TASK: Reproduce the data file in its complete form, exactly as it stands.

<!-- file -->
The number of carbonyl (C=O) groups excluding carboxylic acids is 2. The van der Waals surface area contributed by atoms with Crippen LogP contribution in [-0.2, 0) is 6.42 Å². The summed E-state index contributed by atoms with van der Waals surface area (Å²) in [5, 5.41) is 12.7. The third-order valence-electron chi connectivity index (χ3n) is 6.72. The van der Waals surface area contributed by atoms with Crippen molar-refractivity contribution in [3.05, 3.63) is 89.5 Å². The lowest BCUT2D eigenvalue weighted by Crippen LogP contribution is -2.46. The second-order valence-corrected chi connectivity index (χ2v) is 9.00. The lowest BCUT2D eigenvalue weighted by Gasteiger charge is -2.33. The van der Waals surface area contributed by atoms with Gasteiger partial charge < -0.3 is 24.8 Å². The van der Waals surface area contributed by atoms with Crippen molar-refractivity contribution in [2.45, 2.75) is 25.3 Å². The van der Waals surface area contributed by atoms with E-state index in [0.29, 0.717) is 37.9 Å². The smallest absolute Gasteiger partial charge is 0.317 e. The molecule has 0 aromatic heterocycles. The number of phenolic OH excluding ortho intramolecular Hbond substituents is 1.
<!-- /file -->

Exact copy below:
The number of carbonyl (C=O) groups excluding carboxylic acids is 2. The van der Waals surface area contributed by atoms with Crippen LogP contribution in [-0.2, 0) is 6.42 Å². The summed E-state index contributed by atoms with van der Waals surface area (Å²) in [5, 5.41) is 12.7. The third-order valence-electron chi connectivity index (χ3n) is 6.72. The van der Waals surface area contributed by atoms with Crippen molar-refractivity contribution in [3.05, 3.63) is 89.5 Å². The lowest BCUT2D eigenvalue weighted by Crippen LogP contribution is -2.46. The second-order valence-corrected chi connectivity index (χ2v) is 9.00. The lowest BCUT2D eigenvalue weighted by Gasteiger charge is -2.33. The van der Waals surface area contributed by atoms with Gasteiger partial charge < -0.3 is 24.8 Å². The van der Waals surface area contributed by atoms with Crippen molar-refractivity contribution in [2.45, 2.75) is 25.3 Å². The van der Waals surface area contributed by atoms with E-state index in [0.29, 0.717) is 37.9 Å². The smallest absolute Gasteiger partial charge is 0.317 e. The molecule has 0 aromatic heterocycles. The number of phenolic OH excluding ortho intramolecular Hbond substituents is 1.